Advocate. Inform. Empower

We all get stressed, yet not all of us battle to conceive. Interestingly, during times of war, and in poverty-stricken communities, the pregnancy rate is often inordinately high. Surely people battling to meet their basic needs on a daily basis are stressed? We keep hearing that if we are stressed, we won’t fall pregnant – can this be true? We also hear that many couples fall pregnant after adopting a baby, or once they’ve completely given up on their fertility treatment. So is there a link between fertility and stress, and if so what is it?


Female infertility is a growing health concern in today’s society and often, the journey from diagnosis to treatment (or failure thereof) is fraught with uncertainty and emotional distress for a woman and her partner.

There are many causes of female infertility, which are usually investigated for and diagnosed by a gynaecologist or fertility expert. Problems with egg development, ovulation or even anatomical problems with a woman’s reproductive system may be the culprits. Polycystic Ovarian Syndrome and Endometriosis are well-known examples of female medical conditions that can lead to reduced fertilit

Optimise fertility by addressing body stress:

Are you feeling stressed, having trouble sleeping, feeling anxious, battling with an irregular cycle or struggling to fall pregnant, or suffering from back pain, anxiety, headaches or constipation?  All of these symptoms may signal the progression of stress overload which may be disrupting the body’s optimal functioning.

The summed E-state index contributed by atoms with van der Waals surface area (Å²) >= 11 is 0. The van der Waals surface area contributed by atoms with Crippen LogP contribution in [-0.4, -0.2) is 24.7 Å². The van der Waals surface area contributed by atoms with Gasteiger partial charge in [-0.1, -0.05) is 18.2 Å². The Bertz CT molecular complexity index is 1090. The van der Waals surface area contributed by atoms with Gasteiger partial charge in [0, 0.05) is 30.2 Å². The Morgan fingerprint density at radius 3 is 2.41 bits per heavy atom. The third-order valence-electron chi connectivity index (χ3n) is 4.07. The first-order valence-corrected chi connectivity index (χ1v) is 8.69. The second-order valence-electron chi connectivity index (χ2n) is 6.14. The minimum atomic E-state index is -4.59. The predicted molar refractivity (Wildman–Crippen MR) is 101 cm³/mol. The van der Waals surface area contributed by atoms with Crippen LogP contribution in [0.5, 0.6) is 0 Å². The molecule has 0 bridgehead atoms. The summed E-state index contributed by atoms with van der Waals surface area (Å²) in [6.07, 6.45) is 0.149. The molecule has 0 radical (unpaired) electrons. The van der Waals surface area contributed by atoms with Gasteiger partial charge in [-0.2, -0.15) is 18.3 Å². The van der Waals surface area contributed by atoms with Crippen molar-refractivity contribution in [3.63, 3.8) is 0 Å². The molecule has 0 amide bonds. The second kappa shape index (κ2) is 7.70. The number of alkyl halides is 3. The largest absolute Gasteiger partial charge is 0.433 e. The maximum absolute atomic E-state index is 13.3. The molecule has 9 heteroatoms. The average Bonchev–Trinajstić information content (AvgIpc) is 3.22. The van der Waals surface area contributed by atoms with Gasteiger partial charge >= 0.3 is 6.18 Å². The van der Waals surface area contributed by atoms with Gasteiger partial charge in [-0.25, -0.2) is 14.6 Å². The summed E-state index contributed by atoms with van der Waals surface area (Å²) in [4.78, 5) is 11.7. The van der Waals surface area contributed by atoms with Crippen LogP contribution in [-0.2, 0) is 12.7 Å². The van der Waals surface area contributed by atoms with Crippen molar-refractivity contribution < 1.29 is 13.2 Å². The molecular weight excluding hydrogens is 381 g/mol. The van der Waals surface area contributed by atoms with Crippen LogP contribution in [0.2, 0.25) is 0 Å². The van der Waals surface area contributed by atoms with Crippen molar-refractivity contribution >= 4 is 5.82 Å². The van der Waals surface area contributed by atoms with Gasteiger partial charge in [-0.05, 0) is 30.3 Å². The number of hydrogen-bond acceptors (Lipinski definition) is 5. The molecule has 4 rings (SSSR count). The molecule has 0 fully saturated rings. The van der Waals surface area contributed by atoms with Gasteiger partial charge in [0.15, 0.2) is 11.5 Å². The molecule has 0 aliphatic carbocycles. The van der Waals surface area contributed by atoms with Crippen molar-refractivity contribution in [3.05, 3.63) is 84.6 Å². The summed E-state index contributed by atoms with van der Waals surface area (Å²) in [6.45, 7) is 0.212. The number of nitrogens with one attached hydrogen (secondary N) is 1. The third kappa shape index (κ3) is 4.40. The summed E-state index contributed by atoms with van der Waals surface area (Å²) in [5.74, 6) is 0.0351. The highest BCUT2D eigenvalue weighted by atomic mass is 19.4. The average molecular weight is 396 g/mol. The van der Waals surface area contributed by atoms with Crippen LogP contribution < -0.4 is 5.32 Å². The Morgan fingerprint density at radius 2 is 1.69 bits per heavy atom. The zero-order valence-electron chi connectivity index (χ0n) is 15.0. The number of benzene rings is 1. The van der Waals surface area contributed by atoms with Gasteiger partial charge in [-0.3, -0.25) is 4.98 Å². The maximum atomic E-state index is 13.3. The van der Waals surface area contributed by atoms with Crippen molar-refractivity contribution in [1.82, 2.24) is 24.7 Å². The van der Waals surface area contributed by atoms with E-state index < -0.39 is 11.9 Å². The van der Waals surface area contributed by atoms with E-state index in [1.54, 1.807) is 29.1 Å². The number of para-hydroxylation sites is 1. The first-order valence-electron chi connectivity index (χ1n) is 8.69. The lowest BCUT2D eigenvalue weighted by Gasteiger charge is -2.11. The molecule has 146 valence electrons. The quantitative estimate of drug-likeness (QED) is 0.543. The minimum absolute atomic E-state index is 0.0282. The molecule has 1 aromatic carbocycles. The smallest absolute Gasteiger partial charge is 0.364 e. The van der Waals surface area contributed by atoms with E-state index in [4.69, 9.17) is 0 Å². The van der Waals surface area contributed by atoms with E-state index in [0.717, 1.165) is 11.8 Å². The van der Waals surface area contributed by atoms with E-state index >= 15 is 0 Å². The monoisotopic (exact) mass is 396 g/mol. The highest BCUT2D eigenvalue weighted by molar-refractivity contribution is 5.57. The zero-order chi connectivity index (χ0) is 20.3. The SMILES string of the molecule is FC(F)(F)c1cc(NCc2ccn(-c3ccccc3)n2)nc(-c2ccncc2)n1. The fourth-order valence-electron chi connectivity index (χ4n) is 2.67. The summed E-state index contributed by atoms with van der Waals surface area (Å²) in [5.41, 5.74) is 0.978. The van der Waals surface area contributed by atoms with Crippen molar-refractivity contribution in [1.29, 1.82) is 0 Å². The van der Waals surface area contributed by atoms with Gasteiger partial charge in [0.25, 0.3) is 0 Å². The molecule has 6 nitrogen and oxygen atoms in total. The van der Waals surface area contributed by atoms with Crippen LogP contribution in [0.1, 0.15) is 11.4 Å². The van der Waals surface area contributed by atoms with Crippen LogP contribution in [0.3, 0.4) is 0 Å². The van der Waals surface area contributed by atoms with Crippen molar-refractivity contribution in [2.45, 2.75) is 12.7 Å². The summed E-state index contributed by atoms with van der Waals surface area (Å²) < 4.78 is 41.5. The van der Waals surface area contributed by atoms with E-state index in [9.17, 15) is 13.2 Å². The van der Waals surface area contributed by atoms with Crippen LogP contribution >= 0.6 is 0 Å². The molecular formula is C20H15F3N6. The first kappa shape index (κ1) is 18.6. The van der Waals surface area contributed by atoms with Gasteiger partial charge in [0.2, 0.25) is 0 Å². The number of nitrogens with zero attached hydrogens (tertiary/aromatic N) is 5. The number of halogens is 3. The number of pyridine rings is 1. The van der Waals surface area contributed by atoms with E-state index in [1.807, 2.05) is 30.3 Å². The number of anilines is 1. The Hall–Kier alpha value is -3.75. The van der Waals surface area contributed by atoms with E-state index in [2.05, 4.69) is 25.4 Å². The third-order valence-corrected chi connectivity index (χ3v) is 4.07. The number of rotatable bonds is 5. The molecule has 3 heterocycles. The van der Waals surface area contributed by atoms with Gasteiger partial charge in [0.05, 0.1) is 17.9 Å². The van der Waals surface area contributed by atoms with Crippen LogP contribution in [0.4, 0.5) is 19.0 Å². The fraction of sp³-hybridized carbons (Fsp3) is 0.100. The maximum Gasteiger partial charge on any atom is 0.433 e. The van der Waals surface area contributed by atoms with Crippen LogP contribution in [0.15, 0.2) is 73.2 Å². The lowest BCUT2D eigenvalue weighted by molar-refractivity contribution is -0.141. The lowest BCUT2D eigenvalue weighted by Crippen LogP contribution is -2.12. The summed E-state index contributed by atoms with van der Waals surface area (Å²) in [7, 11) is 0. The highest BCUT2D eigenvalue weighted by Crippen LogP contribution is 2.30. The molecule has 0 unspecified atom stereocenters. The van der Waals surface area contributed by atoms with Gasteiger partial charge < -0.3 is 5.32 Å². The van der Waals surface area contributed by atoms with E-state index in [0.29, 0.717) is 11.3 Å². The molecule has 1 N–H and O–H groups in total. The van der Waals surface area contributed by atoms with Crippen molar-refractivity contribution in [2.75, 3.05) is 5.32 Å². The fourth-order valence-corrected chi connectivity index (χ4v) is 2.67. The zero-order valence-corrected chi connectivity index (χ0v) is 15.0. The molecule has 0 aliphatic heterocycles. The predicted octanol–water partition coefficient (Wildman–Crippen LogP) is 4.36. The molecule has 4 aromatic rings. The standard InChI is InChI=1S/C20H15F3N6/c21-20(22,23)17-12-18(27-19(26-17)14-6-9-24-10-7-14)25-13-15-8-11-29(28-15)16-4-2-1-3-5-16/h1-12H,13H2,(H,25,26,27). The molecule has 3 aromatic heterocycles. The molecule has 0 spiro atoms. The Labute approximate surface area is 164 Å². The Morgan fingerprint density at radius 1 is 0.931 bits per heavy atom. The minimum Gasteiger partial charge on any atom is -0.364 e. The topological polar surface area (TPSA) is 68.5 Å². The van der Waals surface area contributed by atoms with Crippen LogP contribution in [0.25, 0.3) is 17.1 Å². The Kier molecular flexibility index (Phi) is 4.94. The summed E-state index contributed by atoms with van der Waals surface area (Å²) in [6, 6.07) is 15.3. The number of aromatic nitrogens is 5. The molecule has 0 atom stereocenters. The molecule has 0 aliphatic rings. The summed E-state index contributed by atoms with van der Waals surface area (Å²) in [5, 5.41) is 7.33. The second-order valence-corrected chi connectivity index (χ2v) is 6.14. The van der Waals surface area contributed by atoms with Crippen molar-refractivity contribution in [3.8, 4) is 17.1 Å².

Uterine and endometrial factors affecting implantation


Implantation is a process whereby the embryo attaches itself to the luminal surface of the endometrium (inner lining of the uterine cavity). This is followed by migration and invasion of the embryo into the deeper stromal layers (Figure 1). Traditionally, implantation has been considered as a process involving only the embryo and the endometrium, but recent studies show that even cumulus cell competency (cells around the egg) may also contribute to the process. While implantation is a process with a well-defined starting point, it is a gradual process which lasts for several weeks with no universal agreement on when the process is completed.

Ask Dr. Edelstein

During our treatment journeys, we all have that one nagging little question or two which we forgot to ask our fertility specialist. IFAASA’s resident fertility expert, Dr Sascha Edelstein, is here to answer those questions. Dr Edelstein is a private OB-GYN with sub-specialist training in Reproductive Medicine. Dr Edelstein practices at HART fertility clinic in Cape Town. Having been through assisted reproduction himself, he has a deep understanding of the physical, emotional & financial hurdles that need to be overcome when going through ART. He tries to offer an holistic, patient-centered fertility treatment plan that is tailored to your individual needs, while still constituting best medical practice.

Many embryologists will tell their patients that grading is not an exact science and while they give a good indication of treatment success there are many poor quality embryos that produce live births and many good quality embryos that produce negative results.

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